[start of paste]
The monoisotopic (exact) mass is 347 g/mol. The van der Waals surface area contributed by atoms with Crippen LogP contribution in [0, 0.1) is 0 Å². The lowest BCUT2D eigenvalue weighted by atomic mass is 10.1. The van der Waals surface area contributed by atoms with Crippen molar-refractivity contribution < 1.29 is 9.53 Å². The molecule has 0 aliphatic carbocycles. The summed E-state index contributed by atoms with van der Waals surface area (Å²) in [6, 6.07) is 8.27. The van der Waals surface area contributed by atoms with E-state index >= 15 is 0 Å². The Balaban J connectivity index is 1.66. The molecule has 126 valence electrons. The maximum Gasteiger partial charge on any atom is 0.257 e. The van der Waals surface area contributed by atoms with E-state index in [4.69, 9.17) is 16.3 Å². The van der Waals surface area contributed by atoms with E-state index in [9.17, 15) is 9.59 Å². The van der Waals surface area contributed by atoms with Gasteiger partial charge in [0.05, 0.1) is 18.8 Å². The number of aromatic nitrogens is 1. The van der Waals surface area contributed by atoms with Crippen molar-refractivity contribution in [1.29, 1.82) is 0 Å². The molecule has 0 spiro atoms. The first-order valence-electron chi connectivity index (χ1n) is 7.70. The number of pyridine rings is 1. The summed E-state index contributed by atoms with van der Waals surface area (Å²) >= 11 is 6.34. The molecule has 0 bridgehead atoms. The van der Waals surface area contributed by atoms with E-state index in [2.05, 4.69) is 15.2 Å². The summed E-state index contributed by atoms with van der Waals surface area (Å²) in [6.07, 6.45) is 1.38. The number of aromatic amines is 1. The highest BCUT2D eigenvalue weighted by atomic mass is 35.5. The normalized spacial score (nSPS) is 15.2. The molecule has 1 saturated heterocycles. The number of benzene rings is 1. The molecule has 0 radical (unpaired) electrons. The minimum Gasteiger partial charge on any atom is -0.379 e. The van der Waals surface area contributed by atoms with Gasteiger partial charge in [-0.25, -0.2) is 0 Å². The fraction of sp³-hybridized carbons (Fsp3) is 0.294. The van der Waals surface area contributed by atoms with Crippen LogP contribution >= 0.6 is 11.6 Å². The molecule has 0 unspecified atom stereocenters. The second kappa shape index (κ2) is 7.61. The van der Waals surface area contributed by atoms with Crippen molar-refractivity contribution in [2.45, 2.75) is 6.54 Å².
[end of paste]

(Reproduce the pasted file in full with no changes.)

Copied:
The monoisotopic (exact) mass is 347 g/mol. The van der Waals surface area contributed by atoms with Crippen LogP contribution in [0, 0.1) is 0 Å². The lowest BCUT2D eigenvalue weighted by atomic mass is 10.1. The van der Waals surface area contributed by atoms with Crippen molar-refractivity contribution < 1.29 is 9.53 Å². The molecule has 0 aliphatic carbocycles. The summed E-state index contributed by atoms with van der Waals surface area (Å²) in [6, 6.07) is 8.27. The van der Waals surface area contributed by atoms with E-state index >= 15 is 0 Å². The Balaban J connectivity index is 1.66. The molecule has 126 valence electrons. The maximum Gasteiger partial charge on any atom is 0.257 e. The van der Waals surface area contributed by atoms with E-state index in [4.69, 9.17) is 16.3 Å². The van der Waals surface area contributed by atoms with E-state index in [9.17, 15) is 9.59 Å². The van der Waals surface area contributed by atoms with Gasteiger partial charge in [0.05, 0.1) is 18.8 Å². The number of aromatic nitrogens is 1. The van der Waals surface area contributed by atoms with Crippen molar-refractivity contribution in [1.29, 1.82) is 0 Å². The molecule has 0 spiro atoms. The first-order valence-electron chi connectivity index (χ1n) is 7.70. The number of pyridine rings is 1. The summed E-state index contributed by atoms with van der Waals surface area (Å²) >= 11 is 6.34. The molecule has 0 bridgehead atoms. The van der Waals surface area contributed by atoms with E-state index in [2.05, 4.69) is 15.2 Å². The summed E-state index contributed by atoms with van der Waals surface area (Å²) in [6.07, 6.45) is 1.38. The number of aromatic amines is 1. The highest BCUT2D eigenvalue weighted by atomic mass is 35.5. The normalized spacial score (nSPS) is 15.2. The molecule has 1 saturated heterocycles. The number of benzene rings is 1. The molecule has 0 radical (unpaired) electrons. The minimum Gasteiger partial charge on any atom is -0.379 e. The van der Waals surface area contributed by atoms with Gasteiger partial charge in [-0.25, -0.2) is 0 Å². The fraction of sp³-hybridized carbons (Fsp3) is 0.294. The van der Waals surface area contributed by atoms with Crippen LogP contribution >= 0.6 is 11.6 Å². The molecule has 0 unspecified atom stereocenters. The second kappa shape index (κ2) is 7.61. The van der Waals surface area contributed by atoms with Crippen molar-refractivity contribution in [2.45, 2.75) is 6.54 Å².